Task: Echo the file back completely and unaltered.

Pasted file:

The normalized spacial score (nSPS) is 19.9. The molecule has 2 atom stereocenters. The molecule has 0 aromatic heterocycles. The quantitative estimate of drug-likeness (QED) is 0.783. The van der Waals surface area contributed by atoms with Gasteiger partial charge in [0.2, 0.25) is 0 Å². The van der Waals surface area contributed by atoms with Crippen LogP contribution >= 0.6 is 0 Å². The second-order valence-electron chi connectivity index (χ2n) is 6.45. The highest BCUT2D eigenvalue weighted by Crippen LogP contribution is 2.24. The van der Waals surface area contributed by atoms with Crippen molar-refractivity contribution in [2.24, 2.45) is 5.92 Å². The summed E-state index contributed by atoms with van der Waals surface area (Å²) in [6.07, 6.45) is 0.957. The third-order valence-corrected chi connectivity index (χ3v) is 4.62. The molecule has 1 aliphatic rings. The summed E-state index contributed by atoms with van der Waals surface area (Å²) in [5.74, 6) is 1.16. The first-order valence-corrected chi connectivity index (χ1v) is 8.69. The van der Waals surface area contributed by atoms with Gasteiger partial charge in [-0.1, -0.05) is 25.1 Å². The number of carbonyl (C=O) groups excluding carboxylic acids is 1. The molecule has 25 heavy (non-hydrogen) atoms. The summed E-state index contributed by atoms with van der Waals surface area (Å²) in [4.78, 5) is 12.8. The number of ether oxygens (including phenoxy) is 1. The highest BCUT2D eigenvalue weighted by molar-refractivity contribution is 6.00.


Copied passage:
The normalized spacial score (nSPS) is 19.9. The molecule has 2 atom stereocenters. The molecule has 0 aromatic heterocycles. The quantitative estimate of drug-likeness (QED) is 0.783. The van der Waals surface area contributed by atoms with Gasteiger partial charge in [0.2, 0.25) is 0 Å². The van der Waals surface area contributed by atoms with Crippen LogP contribution >= 0.6 is 0 Å². The second-order valence-electron chi connectivity index (χ2n) is 6.45. The highest BCUT2D eigenvalue weighted by Crippen LogP contribution is 2.24. The van der Waals surface area contributed by atoms with Crippen molar-refractivity contribution in [2.24, 2.45) is 5.92 Å². The summed E-state index contributed by atoms with van der Waals surface area (Å²) in [6.07, 6.45) is 0.957. The third-order valence-corrected chi connectivity index (χ3v) is 4.62. The molecule has 1 aliphatic rings. The summed E-state index contributed by atoms with van der Waals surface area (Å²) in [5.74, 6) is 1.16. The first-order valence-corrected chi connectivity index (χ1v) is 8.69. The van der Waals surface area contributed by atoms with Gasteiger partial charge in [-0.1, -0.05) is 25.1 Å². The number of carbonyl (C=O) groups excluding carboxylic acids is 1. The molecule has 25 heavy (non-hydrogen) atoms. The summed E-state index contributed by atoms with van der Waals surface area (Å²) in [4.78, 5) is 12.8. The number of ether oxygens (including phenoxy) is 1. The highest BCUT2D eigenvalue weighted by molar-refractivity contribution is 6.00.